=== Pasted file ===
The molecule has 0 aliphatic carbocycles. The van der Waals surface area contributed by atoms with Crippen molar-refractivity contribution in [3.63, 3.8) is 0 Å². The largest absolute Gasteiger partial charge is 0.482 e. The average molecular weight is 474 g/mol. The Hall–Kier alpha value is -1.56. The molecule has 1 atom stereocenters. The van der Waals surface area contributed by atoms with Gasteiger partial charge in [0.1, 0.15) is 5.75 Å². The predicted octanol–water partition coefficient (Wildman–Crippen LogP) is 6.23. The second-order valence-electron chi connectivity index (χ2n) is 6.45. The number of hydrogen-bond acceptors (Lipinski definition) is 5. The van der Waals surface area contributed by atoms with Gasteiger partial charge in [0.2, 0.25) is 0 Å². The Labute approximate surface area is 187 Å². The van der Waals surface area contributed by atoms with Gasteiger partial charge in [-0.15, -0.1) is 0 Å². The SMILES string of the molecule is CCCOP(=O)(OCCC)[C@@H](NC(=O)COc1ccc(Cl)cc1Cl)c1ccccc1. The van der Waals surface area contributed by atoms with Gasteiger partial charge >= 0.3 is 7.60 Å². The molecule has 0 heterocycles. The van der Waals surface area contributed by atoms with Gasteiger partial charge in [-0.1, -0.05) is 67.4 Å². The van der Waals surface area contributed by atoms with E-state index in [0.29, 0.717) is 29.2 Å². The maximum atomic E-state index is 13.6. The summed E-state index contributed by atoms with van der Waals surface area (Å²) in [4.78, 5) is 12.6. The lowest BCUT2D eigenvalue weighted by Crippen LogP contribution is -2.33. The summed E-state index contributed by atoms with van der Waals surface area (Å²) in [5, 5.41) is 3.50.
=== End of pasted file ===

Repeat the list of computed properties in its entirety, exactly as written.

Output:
The molecule has 0 aliphatic carbocycles. The van der Waals surface area contributed by atoms with Crippen molar-refractivity contribution in [3.63, 3.8) is 0 Å². The largest absolute Gasteiger partial charge is 0.482 e. The average molecular weight is 474 g/mol. The Hall–Kier alpha value is -1.56. The molecule has 1 atom stereocenters. The van der Waals surface area contributed by atoms with Gasteiger partial charge in [0.1, 0.15) is 5.75 Å². The predicted octanol–water partition coefficient (Wildman–Crippen LogP) is 6.23. The second-order valence-electron chi connectivity index (χ2n) is 6.45. The number of hydrogen-bond acceptors (Lipinski definition) is 5. The van der Waals surface area contributed by atoms with Gasteiger partial charge in [0.2, 0.25) is 0 Å². The Labute approximate surface area is 187 Å². The van der Waals surface area contributed by atoms with Gasteiger partial charge in [-0.15, -0.1) is 0 Å². The SMILES string of the molecule is CCCOP(=O)(OCCC)[C@@H](NC(=O)COc1ccc(Cl)cc1Cl)c1ccccc1. The van der Waals surface area contributed by atoms with Gasteiger partial charge >= 0.3 is 7.60 Å². The molecule has 0 heterocycles. The van der Waals surface area contributed by atoms with Gasteiger partial charge in [-0.1, -0.05) is 67.4 Å². The van der Waals surface area contributed by atoms with E-state index in [0.29, 0.717) is 29.2 Å². The maximum atomic E-state index is 13.6. The summed E-state index contributed by atoms with van der Waals surface area (Å²) in [4.78, 5) is 12.6. The lowest BCUT2D eigenvalue weighted by Crippen LogP contribution is -2.33. The summed E-state index contributed by atoms with van der Waals surface area (Å²) in [5, 5.41) is 3.50.